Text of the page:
Cracking weather for the first BF meet of the year. A crisp start to the day and it turned out very mild and sunny. At one point I noticed the thermometer in Keith’s car reached 16C.

After a fairly uneventful drive we arrived at the car park near the Geoffrey Smith hide. In short order the team was assembled. AndyK, Rob, RichardG and NickT making his debut, Keith and myself decamped to the Geoffrey Smith hide.

Although the water levels were considerably lower than our December visit there was still an awful lot of water about. Several years ticks quickly tumbled as we worked our way through the waterfowl. Perhaps the highlight was a couple of pairs of Pintail, always smart birds to see, and a male Goosander that swam close to the hide was very welcome. Having filled our boots in the hide we wandered down the road to look at the fields around Derwent Cottage Farm.

Try as we might we couldn’t find the Bewick’s Swans (or should that be Tundra Swan?) that have been around for some time. There is only so long that you can look at Whoopers half a kilometre away. We whizzed up the road to Ellerton. Much Barn Owl poo in the porch of the church. And so we looked at more water. Another 2 pairs of Pintail and a pair of fly-by Gypo Geese was about it. I managed to miss the flock of Barnies that flew through when I was walking around the cemetery.

Heading south we stopped off at Aughton. Not much different to report except a female Bullfinch as we were leaving. Strangely the highlight for me was the horse pasture along the track just before the gate on the way back. It’s difficult to explain to non-botanists but it looked ‘good’. Maybe it was just the glorious sunshine and thoughts of Spring but it seemed to demand a Wheatear bobbing about. Instead we made do with a nice Song Thrush which was quickly followed by two Corn Buntings singing from nearby hedgerow trees.

Back to Bubwith and a plethora of waders. Shed loads of Lapwing and Golden Plover. A bit of searching turned up 2 Blackwits and 3 + 3 +1 Ruff (they took some counting) and a fair few Dunlin. And then they all took to the air. Peregrine. Rob thought there might have been a couple of Knot in the flock but they will have to go down as ‘possibles’. Time to wander back to the cars.

Um. A quick repositioning found us staring almost straight into the sun at the access road to Derwent Cottage Farm. The flock of Whooper was still there but at a range of over half a kilometre we were struggling. Amazingly, first one and then two Peregrines were found sitting in the stubble field to the left of the farm. Some confusion followed as we variously tried to relocate the second bird. “It’s left of the first bird,” didn’t help if you were already looking at the left-hand bird but it was eventually sorted out. For the record the leftmost bird was a big female.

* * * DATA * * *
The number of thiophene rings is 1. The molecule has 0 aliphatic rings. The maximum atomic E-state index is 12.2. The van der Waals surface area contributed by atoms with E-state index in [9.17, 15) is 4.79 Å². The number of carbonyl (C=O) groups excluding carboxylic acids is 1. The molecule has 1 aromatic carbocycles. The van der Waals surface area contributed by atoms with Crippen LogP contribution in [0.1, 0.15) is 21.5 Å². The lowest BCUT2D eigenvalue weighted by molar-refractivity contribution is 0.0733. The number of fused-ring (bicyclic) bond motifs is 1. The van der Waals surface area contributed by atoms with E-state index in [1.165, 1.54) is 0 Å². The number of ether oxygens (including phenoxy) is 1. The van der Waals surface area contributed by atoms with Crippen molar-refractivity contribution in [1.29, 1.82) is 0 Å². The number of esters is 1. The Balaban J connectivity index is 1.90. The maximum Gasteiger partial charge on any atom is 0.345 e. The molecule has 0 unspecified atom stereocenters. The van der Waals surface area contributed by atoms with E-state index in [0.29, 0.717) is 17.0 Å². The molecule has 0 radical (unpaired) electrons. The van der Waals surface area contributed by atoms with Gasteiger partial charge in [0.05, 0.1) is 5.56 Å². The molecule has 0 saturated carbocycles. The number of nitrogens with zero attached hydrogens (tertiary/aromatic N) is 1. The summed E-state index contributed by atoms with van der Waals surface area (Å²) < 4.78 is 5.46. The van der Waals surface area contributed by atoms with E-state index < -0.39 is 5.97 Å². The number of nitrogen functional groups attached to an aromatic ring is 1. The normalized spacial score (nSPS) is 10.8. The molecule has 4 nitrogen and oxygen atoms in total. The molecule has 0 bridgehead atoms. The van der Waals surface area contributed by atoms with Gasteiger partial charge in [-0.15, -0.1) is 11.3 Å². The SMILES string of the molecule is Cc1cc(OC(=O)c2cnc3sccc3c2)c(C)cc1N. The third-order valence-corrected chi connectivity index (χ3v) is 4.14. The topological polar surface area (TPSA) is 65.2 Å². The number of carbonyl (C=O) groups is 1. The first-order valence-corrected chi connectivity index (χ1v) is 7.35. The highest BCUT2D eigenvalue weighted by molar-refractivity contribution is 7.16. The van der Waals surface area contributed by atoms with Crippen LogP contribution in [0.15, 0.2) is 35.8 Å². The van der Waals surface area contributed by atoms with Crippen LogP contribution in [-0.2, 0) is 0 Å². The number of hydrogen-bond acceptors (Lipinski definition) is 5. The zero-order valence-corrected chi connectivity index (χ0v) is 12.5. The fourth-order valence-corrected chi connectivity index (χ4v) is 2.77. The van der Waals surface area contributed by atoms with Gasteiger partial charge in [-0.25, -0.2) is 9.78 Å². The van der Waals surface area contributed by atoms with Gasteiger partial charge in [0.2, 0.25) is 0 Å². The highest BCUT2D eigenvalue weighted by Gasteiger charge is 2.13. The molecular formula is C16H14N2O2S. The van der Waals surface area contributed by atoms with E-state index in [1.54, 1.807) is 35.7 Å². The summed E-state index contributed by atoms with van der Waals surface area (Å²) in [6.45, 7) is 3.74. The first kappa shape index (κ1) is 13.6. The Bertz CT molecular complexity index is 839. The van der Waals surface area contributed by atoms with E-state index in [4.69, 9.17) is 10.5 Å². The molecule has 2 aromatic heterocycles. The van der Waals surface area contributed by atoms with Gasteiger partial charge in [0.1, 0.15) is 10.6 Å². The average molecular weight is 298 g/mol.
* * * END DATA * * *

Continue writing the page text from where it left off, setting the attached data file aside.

Somewhat disheartened we moved back along the road towards the car park to get a better angle on a couple of birds ‘hiding’ behind the farm buildings. Finally a smallish swan with a clear square patch of yellow wandered out, shortly followed by the second bird. A Yorkshire tick in less than ideal circumstances but I’ll take it. Andy was rather more sanguine having seen the birds at much closer ranges previously.

After a brief discussion which in fact merely consisted of Keith saying, “Where next?” and me saying “Skipwith” we popped up the road. Despite the beautiful weather in turned out to bit a bit of a damp squib although Kestrel was the fourth raptor of the day. Jinxed, me? Nope. Rob had to leave for a prior engagement and Andy had to go in search of fuel so the remaining four called in at Thorganby. Now the viewing platform may or may not be a good vantage point but on Sunday it wasn’t. I was distinctly underwhelmed on what was my first visit.

Next up was Acomb on the outskirts of York. Three sat navs and me navigating for Keith with only a visual memory of the map. Guess who won? The Waxwings were sat up in a tree as we drove past looking for a place to turn around. Approximately 40 birds in all that were rather put off from feeding in their favoured tree by a feisty Fieldfare but very obliging nonetheless. After a rather confused call frim Andy he eventually made it only to park under the very tree with the birds, one of which quickly made a deposit. Nick and Richard arrived eventually and a certain amount of camera action ensued. I have to say that I am pretty fed up with the number of images that have appeared on the interweb. Churlish maybe but there is no doubting they are very photogenic and often confiding. They are very appealing to watch but for me it is the trilling calls that set the heart racing.

And so to the final venues of the day. The fields adjacent to the Red Lion pub failed to produce any birds although Keith picked out a hare across the road. A quick relocation found us by Rufforth tip and walking down to the airfield. Maybe it was because it was Sunday and the tip was closed(?) but there was a distinct lack of gulls. Tim Jones has been grilling the gulls of late and has, along with others, turned up a bunch of Caspo’s amongst others. Sadly it was not to be on the day. I did however find a 1960 OS map of York!

I missed a couple of birds on the day but a total of around 70 was a good haul. A thoroughly enjoyable day and a few more birding sites to store in the memory banks.

I like this birding lark.